Stake to The Heart

I’m on a long cobbled walkway stretching up a semi-steep hill. Ahead of me stands a castle, big but not huge, old but not asleep; voices can be heard from inside—tourists, like us. A few yards farther and I will have reached the sand-coloured staircase leading to its entrance. But I can’t make my legs move. I can only stare at the towering thing and shield my eyes from the sun backlighting the structure’s stone walls and red-capped peaks. My girlfriend, V, also has her neck craned, and her camera is clicking from on top of her face. We stand with our heads back and eyes up, throats exposed like offerings to the infamous Count himself. We are seconds from entering Bran Castle. Or, more notably, Dracula’s Castle—the castle, it is said, that inspired and shaped the one fictionalized by Bram Stoker in his 1897 gothic tale of love and terror.

“You ready?” she asks, knowing well enough the answer.

Struggling with words, I nod.

She knows how much this means to me and, always considerate, lets me ascend the staircase first. A giant wooden door is open. We step inside.


“Well, it’s hard because you’ve been everywhere,” I say to the seasoned traveler beside me. We’re sitting cross-legged on her bed. Her MacBook is open to Flight Hub’s website and Toronto folk-rocker Bahamas is singing ‘Caught Me Thinkin.’

“But this isn’t about just me,” she says. “If you could go anywhere, where would it be?”

I’m visualizing the valleys of forest before she finishes the question—those saw-toothed mountains; the tiny villages. I’ve always wanted to go. Vampires have strolled in the cosmos of my darkest nightmares since I grew my first set of canines. I’ve read Dracula and seen the inspired films more times than I can count. Yes, I’d love to go there—stalactites in caves; old cemeteries and wolves; darkness and bats. The castle.

“Transylvania. Without a doubt,” I say.

Her eyes widen. She springs up. “Let’s do it then.”

“You sure?”

“What’s stopping us?”


Vampires have strolled in cosmos of my darkest nightmares since I grew my first set of canines.

V sips her beer—Ciuc, it’s called, a Romanian brew in a green bottle. She chuckles when I try to pronounce it: See-yuk. During the week, we’ll have our fair share of See-yuks, as well as a good laugh when a native corrects my butchered pronunciation. Me, I’m drinking an Ursus, a brew in a gold can branded with a crown-wearing bear. If bears are royalty, why does a six-pack cost me just three dollars Canadian? I don’t ever want to go home.

Brasov is a picture of a picture, so perfect it’s doubly surreal, a place whose likeness you might discover in an illustrated fairy-tale book your grandmother once kept as a child. We’re seated at one of many tables on a patio strip off the town square, the one snapshotted onto countless European postcards; the one where little girls startle flocks of pigeons into chaotic flight. This one is ringed with medieval rooftops and century-old lookout towers. Behind the houses and bastions, and overlooking the city like a slumbering Quasimodo, is Tampa mountain, a hiccup in elevation—small, that is, in comparison to much of the Carpathian landscape. From here, however, the green-tipped mountain is colossal.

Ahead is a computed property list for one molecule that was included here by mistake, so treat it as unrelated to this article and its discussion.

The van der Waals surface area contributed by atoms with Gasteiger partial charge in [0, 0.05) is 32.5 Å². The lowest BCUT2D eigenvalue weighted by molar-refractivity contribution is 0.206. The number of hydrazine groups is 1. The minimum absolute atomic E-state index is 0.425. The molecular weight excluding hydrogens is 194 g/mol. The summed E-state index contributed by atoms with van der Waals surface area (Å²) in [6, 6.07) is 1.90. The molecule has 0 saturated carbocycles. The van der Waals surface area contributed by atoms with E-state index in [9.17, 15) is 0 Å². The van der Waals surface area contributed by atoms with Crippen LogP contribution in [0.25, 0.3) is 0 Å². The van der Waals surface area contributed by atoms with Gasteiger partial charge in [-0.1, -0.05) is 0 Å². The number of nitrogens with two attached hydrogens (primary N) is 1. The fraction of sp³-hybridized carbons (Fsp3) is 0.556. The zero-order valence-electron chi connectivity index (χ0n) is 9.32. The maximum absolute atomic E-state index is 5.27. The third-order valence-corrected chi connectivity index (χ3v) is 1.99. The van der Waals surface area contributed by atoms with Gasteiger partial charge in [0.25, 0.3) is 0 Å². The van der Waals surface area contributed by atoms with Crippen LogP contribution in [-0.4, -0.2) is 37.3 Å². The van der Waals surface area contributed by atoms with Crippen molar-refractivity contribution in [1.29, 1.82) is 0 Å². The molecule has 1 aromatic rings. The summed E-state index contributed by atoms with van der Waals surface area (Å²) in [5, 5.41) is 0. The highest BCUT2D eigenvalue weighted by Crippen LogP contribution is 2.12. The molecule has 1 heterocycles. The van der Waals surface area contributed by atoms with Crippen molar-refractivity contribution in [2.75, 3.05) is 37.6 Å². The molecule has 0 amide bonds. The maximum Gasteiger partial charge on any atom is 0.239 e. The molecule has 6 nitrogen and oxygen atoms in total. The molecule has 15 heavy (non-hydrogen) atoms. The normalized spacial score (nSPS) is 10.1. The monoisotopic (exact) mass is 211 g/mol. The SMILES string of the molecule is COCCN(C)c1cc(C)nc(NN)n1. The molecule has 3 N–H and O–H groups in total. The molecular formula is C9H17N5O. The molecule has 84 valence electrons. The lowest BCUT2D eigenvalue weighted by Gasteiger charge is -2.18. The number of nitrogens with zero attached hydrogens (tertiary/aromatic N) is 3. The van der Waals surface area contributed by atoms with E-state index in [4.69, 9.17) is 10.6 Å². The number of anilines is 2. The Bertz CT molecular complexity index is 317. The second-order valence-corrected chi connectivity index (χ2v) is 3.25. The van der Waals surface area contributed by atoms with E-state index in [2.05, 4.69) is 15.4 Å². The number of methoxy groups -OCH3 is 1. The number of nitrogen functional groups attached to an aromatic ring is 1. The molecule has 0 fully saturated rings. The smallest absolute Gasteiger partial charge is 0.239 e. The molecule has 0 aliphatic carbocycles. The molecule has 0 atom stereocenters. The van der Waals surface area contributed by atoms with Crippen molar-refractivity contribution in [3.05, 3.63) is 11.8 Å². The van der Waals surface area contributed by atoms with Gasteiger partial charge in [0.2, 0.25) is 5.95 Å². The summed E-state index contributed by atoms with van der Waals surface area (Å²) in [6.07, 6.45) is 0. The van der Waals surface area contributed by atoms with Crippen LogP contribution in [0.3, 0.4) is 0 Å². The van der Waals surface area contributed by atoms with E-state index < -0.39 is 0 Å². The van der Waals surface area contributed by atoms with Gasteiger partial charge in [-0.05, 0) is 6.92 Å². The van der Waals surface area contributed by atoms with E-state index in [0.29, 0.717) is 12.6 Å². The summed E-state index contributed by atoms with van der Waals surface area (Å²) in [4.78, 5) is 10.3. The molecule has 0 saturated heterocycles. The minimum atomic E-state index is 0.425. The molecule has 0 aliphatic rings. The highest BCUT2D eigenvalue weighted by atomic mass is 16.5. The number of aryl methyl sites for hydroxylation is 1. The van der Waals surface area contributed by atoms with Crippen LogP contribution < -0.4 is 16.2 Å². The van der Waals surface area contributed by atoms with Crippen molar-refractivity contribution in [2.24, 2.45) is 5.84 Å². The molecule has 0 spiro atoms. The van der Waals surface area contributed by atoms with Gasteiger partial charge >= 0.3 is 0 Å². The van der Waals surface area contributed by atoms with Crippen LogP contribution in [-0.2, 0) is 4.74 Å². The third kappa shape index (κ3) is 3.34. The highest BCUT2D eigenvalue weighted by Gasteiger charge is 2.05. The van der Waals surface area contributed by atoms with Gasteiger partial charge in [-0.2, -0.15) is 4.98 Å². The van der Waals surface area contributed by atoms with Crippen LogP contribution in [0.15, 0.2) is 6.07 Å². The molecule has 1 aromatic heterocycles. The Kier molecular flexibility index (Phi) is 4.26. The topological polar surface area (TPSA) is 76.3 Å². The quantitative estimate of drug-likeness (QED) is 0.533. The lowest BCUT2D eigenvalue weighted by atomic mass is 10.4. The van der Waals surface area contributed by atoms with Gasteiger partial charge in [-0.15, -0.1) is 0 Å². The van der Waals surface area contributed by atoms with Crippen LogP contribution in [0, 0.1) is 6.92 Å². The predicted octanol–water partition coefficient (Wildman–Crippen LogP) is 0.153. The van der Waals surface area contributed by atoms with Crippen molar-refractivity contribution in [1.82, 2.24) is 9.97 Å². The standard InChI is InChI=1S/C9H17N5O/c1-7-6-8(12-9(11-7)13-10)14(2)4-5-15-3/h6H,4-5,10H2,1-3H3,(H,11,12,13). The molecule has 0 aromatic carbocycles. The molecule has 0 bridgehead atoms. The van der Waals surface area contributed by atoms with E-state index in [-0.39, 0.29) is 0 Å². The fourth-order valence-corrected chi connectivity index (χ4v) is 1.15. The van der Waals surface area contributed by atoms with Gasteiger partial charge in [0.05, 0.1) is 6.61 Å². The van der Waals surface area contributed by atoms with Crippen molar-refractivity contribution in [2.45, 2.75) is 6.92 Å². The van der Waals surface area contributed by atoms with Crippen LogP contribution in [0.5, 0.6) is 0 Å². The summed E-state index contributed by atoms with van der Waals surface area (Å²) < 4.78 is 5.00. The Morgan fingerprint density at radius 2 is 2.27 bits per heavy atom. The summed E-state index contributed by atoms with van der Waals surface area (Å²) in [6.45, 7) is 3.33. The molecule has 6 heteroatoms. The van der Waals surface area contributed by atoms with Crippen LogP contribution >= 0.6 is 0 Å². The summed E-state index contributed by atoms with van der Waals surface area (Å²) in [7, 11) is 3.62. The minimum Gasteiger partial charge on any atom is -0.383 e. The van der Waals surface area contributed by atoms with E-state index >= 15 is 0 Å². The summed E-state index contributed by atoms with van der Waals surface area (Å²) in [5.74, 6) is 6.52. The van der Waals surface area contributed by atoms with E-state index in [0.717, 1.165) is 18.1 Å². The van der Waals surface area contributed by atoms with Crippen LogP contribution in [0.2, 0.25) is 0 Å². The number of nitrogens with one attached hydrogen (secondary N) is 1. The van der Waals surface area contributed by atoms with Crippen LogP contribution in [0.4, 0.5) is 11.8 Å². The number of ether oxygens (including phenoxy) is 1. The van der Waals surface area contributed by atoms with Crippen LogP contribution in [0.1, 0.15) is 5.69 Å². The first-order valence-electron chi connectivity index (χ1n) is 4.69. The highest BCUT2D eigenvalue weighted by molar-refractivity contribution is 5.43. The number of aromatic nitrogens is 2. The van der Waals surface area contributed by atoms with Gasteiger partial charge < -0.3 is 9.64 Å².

No sign of Count Dracula yet. Nor have I seen any bats or wolves since we’ve arrived in Romania. Across the street, however, a gypsy lady leans with her arm up against a storefront. I try not to stare for fear of making eye contact. And down the road is Pizza Strega. “Strega” means “witch” in Romanian. I know this by the image of a cartoon witch straddling a pizza-broomstick hybrid and flying over flames in front of the moon. No, no Dracula yet, but we’re getting there.

And I’m smiling.


The cab driver is nice—a young guy, all teeth—but we’ve been told to be wary of drivers trying to overcharge. I make sure the meter is on.

“Autogara 2,” I say. Brasov isn’t large, but for some reason there are two bus stations. I picture the second to be a bizarre, black market-type assembly of rideshares.

He nods his curly-haired head and we depart. we drive to station I’m thinking of Bela Lugosi and his unravelling fingers.

Bran Castle is in Bran, a village 40 minutes south of Brasov by bus. The sun is out, we’ve got our packs with snacks, and as we drive to the station I’m thinking of Bela Lugosi and his unravelling fingers.

The quaint buildings and flower stands begin to dissipate as we make our way out of the old town. They’re replaced by communist-era, concrete apartment blocks speckling a now-desolate stretch of the city. Everything looks dull, barren, the picture-book aesthetic drained. I wonder where this man is taking us. Maybe he delivers groceries for vampires. I put a hand on my girlfriend’s thigh.


At the station, the man behind the booth jabs a finger at the bus schedule.

"Yes, thank you, but we need tickets,” I say. “Tickets. To Bran.”

Again, he shoves a hairy finger at the sheet taped to the Plexiglas between us.

“Bran? Bus tickets for one o’clock, please. Can we buy them here? Where can we—” I can see his irritated face getting redder as I speak, and I’m concerned for the first time about the language barrier; I’ll be damned if we don’t get a ticket for that bus. I’ll walk to the castle if I have to, though I’ll likely evaporate under the sun before I reach it, or go up in flames like some careless bloodsucker out past dawn.